By Peter Vickers
An important part of life is judging when to be sceptical about scientific claims, and when to trust in those claims and take actions accordingly. Often this comes down to the task of weighing up evidence. But we might think that when the science in question is internally inconsistent, or self-contradictory, we have an easy decision. In such circumstances the science contravenes one of our most basic conditions on useful, or trustworthy, information. As Karl Popper put it in 1940, “If one were to accept contradictions, then one would have to give up any kind of scientific activity: it would mean a complete breakdown of science.”
It comes as a surprise, then, to learn that the history of physics is littered with (a) inconsistencies going unnoticed for 10s, or even 100s, of years, (b) inconsistencies which are noticed but which are tolerated, and (c) scientific concepts which seem to be self-contradictory. We find all of these things not in the dark corners of science, but instead in some of the most prominent theories, and put forward by ‘great scientific minds’. If we really want to be able to judge the trustworthiness of scientific claims, it turns out Popper’s method of ruling out all inconsistencies is far too crude. Inconsistency and science often can go hand in hand.One can start to make sense of this by noting that, although inconsistency rules out any chance of truth, a large part of science is not about ‘the truth’. Instead science is predominantly about ‘getting results’. Oliver Heaviside put it best in 1899: “Shall I refuse my dinner because I do not fully understand the processes of digestion? No, not if I am satisfied with the result. . . . First, get on, in any way possible, and let the logic be left for later work.” What does ‘getting on’ in science mean, if not trying to determine the true nature of reality? Don’t we want to know what really killed off the dinosaurs, what ‘dark energy’ really is, and so on?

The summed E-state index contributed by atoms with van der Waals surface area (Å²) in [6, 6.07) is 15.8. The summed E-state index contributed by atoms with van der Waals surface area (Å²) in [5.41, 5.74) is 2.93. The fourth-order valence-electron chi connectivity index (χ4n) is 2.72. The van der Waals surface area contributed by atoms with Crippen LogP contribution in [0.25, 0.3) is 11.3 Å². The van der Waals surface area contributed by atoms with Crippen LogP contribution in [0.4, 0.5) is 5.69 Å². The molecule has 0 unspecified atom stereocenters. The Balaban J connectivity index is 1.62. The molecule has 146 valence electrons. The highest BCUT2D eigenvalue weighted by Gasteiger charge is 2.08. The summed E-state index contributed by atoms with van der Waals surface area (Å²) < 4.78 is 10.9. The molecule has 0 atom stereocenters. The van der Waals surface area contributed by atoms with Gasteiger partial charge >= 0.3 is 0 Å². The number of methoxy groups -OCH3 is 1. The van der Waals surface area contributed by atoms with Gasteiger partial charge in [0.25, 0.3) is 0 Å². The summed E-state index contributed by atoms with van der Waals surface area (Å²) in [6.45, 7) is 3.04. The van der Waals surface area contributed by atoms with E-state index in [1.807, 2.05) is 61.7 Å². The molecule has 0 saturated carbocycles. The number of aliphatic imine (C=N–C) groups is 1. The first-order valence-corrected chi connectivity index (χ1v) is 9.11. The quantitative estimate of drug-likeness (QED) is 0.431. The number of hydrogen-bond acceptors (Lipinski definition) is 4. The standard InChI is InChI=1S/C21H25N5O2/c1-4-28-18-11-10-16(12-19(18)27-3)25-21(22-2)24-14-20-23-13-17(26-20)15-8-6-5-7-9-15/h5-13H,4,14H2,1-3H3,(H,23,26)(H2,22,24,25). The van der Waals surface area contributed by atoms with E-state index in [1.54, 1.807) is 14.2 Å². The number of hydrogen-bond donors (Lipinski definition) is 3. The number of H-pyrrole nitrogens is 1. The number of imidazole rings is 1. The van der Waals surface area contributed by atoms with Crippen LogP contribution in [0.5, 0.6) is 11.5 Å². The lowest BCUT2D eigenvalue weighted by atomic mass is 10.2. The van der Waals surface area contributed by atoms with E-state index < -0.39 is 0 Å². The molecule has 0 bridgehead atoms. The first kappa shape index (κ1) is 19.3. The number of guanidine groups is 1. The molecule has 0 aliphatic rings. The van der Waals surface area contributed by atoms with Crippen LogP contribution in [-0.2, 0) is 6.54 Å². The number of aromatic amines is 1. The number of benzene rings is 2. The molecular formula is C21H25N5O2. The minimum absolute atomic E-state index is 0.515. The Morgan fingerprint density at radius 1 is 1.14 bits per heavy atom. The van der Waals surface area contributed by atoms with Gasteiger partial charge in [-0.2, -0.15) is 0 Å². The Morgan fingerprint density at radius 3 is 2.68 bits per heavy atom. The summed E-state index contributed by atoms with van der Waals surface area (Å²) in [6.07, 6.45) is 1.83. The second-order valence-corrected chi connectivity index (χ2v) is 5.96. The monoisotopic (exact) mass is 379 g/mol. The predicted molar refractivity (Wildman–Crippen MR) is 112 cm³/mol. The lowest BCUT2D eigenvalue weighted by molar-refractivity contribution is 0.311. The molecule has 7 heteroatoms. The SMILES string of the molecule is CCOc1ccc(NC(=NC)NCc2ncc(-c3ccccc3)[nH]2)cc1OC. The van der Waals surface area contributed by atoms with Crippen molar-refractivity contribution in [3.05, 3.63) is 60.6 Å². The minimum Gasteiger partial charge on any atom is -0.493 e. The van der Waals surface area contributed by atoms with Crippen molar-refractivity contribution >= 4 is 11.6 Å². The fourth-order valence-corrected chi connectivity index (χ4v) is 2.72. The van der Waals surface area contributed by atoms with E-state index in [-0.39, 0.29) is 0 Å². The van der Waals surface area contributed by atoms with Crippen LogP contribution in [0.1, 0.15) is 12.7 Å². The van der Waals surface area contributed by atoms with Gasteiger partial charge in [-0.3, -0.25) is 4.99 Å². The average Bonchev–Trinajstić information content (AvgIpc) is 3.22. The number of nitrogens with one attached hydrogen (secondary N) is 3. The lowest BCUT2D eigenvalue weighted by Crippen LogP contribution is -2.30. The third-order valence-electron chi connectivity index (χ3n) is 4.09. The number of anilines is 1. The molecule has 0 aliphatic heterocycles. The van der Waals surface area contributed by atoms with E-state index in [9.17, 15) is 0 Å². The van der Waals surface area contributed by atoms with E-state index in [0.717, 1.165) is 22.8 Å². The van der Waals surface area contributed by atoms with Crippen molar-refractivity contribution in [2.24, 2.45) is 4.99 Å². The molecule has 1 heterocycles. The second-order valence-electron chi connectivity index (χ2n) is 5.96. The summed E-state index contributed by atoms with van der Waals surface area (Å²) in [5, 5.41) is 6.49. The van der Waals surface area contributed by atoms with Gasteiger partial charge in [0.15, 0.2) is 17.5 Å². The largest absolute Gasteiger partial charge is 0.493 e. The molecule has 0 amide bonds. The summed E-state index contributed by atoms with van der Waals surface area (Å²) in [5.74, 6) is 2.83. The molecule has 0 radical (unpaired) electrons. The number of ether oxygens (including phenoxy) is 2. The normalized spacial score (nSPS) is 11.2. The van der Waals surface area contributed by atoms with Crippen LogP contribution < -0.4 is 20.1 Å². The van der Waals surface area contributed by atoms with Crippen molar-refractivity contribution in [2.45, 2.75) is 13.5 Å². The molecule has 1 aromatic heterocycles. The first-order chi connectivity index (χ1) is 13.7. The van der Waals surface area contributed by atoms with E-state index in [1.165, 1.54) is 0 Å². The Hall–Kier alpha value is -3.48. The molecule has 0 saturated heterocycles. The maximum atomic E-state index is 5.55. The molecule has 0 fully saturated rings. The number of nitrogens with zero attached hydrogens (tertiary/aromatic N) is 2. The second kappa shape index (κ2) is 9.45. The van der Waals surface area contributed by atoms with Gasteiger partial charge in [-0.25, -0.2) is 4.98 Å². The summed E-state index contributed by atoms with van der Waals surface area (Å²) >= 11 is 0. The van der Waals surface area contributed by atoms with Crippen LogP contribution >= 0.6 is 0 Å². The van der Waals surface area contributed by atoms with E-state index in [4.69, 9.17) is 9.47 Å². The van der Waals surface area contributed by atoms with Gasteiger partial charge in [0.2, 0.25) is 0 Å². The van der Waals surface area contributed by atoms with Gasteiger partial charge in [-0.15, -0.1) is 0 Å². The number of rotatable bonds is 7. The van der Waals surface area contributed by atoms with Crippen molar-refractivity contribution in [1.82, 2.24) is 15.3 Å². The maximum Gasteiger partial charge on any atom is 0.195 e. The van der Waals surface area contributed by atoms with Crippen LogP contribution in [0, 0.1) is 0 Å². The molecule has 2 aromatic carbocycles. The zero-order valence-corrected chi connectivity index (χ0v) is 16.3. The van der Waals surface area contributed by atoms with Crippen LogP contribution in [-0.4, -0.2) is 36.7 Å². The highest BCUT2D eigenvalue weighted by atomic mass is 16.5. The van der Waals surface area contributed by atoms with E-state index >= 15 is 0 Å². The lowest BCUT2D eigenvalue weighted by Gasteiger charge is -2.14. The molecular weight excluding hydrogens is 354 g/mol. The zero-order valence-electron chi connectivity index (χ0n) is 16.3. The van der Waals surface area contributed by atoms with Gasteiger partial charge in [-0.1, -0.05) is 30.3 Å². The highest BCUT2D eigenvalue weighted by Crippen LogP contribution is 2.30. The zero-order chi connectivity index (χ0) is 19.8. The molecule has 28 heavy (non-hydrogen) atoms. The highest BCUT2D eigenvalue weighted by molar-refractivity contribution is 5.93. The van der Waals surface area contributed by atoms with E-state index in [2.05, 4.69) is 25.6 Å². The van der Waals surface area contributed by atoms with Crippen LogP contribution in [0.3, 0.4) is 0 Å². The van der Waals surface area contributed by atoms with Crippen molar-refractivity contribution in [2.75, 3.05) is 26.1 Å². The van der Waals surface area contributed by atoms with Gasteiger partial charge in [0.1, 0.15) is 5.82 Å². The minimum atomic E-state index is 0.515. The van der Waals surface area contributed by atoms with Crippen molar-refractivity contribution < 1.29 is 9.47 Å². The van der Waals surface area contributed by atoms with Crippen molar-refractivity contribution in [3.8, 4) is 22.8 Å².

The answer is ‘yes and no’. Sometimes truth drives scientists, but often they are more than happy to solve some outstanding problem, or make a useful prediction. Often, the word ‘truth’ is left out of science completely – left for the philosophers to think out. The early calculus is a prime example of how a certain inconsistency in one’s thinking is neither here nor there if one is ‘getting results’. The eminent Swiss mathematician Johann Bernoulli was one of the great mathematical minds of his age, and yet in an important essay written in 1691 he stated: “A quantity, which is diminished or increased by an infinitely small quantity, is neither diminished nor increased.” For most of his contemporaries (especially Bishop George Berkeley!), this sort of thinking was plain contradiction, or at least ‘incomprehensible metaphysics’. Nonetheless, Bernoulli and others found an appeal to ‘infinitely small quantities’ extremely useful for solving mathematical problems which had eluded the best minds for centuries. As Heaviside would recommend, he had found a way to ‘get on’, and was ‘leaving the logic for later work’.